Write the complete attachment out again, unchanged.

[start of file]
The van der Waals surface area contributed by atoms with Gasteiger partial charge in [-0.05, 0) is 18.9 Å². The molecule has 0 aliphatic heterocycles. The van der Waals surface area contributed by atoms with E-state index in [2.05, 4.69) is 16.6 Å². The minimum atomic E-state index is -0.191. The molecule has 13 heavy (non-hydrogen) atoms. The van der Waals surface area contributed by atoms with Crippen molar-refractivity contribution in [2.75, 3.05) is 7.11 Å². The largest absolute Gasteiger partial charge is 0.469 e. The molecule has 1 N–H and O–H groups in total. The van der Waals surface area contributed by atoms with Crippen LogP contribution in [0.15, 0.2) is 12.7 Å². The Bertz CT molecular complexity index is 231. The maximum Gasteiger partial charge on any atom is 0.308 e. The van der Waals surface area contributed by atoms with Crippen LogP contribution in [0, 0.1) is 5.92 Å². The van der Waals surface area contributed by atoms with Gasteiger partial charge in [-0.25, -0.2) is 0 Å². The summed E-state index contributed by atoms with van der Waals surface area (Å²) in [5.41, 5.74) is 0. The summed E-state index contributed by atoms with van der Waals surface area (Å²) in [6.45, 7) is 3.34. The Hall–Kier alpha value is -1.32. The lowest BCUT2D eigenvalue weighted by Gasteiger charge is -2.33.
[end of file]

The van der Waals surface area contributed by atoms with Gasteiger partial charge in [-0.05, 0) is 18.9 Å². The molecule has 0 aliphatic heterocycles. The van der Waals surface area contributed by atoms with E-state index in [2.05, 4.69) is 16.6 Å². The minimum atomic E-state index is -0.191. The molecule has 13 heavy (non-hydrogen) atoms. The van der Waals surface area contributed by atoms with Crippen molar-refractivity contribution in [2.75, 3.05) is 7.11 Å². The largest absolute Gasteiger partial charge is 0.469 e. The molecule has 1 N–H and O–H groups in total. The van der Waals surface area contributed by atoms with Crippen LogP contribution in [0.15, 0.2) is 12.7 Å². The Bertz CT molecular complexity index is 231. The maximum Gasteiger partial charge on any atom is 0.308 e. The van der Waals surface area contributed by atoms with Crippen LogP contribution in [0, 0.1) is 5.92 Å². The van der Waals surface area contributed by atoms with Gasteiger partial charge in [-0.25, -0.2) is 0 Å². The summed E-state index contributed by atoms with van der Waals surface area (Å²) in [5.41, 5.74) is 0. The summed E-state index contributed by atoms with van der Waals surface area (Å²) in [6.45, 7) is 3.34. The Hall–Kier alpha value is -1.32. The lowest BCUT2D eigenvalue weighted by Gasteiger charge is -2.33.